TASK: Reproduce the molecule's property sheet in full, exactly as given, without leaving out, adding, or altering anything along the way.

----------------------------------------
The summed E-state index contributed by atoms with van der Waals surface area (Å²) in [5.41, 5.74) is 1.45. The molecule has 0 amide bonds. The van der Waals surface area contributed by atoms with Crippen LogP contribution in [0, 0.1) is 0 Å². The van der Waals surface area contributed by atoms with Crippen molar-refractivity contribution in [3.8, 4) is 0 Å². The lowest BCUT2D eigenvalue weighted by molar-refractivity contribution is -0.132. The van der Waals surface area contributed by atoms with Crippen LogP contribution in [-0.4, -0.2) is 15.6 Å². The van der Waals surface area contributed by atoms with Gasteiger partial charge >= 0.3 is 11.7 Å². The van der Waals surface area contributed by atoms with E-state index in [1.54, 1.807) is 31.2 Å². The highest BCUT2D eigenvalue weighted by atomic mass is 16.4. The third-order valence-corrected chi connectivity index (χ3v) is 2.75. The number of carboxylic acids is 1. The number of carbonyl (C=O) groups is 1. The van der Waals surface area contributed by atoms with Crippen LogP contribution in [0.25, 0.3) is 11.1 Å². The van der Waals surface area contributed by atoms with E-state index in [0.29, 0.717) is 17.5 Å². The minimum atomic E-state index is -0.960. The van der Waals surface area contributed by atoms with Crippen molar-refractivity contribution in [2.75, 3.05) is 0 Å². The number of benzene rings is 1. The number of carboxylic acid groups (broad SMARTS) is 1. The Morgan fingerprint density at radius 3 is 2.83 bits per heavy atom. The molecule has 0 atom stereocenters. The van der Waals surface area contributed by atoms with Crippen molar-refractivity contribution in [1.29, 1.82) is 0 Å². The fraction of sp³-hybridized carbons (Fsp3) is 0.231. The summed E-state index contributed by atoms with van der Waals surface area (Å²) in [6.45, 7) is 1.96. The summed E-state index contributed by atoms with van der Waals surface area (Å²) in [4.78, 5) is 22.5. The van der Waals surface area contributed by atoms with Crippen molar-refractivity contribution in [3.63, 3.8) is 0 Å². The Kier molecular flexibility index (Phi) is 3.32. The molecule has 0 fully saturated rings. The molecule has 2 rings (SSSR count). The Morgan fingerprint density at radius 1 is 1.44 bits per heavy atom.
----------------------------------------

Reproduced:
The summed E-state index contributed by atoms with van der Waals surface area (Å²) in [5.41, 5.74) is 1.45. The molecule has 0 amide bonds. The van der Waals surface area contributed by atoms with Crippen LogP contribution in [0, 0.1) is 0 Å². The van der Waals surface area contributed by atoms with Crippen molar-refractivity contribution in [3.8, 4) is 0 Å². The lowest BCUT2D eigenvalue weighted by molar-refractivity contribution is -0.132. The van der Waals surface area contributed by atoms with Crippen LogP contribution in [-0.4, -0.2) is 15.6 Å². The van der Waals surface area contributed by atoms with Gasteiger partial charge >= 0.3 is 11.7 Å². The van der Waals surface area contributed by atoms with E-state index in [1.54, 1.807) is 31.2 Å². The highest BCUT2D eigenvalue weighted by atomic mass is 16.4. The third-order valence-corrected chi connectivity index (χ3v) is 2.75. The number of carboxylic acids is 1. The number of carbonyl (C=O) groups is 1. The van der Waals surface area contributed by atoms with Crippen LogP contribution in [0.25, 0.3) is 11.1 Å². The van der Waals surface area contributed by atoms with E-state index in [0.29, 0.717) is 17.5 Å². The minimum atomic E-state index is -0.960. The van der Waals surface area contributed by atoms with Crippen molar-refractivity contribution in [2.75, 3.05) is 0 Å². The number of benzene rings is 1. The number of carboxylic acid groups (broad SMARTS) is 1. The Morgan fingerprint density at radius 3 is 2.83 bits per heavy atom. The molecule has 0 atom stereocenters. The van der Waals surface area contributed by atoms with Crippen molar-refractivity contribution in [1.29, 1.82) is 0 Å². The fraction of sp³-hybridized carbons (Fsp3) is 0.231. The summed E-state index contributed by atoms with van der Waals surface area (Å²) in [6.45, 7) is 1.96. The summed E-state index contributed by atoms with van der Waals surface area (Å²) in [4.78, 5) is 22.5. The van der Waals surface area contributed by atoms with Crippen molar-refractivity contribution in [3.63, 3.8) is 0 Å². The Kier molecular flexibility index (Phi) is 3.32. The molecule has 0 fully saturated rings. The molecule has 2 rings (SSSR count). The Morgan fingerprint density at radius 1 is 1.44 bits per heavy atom.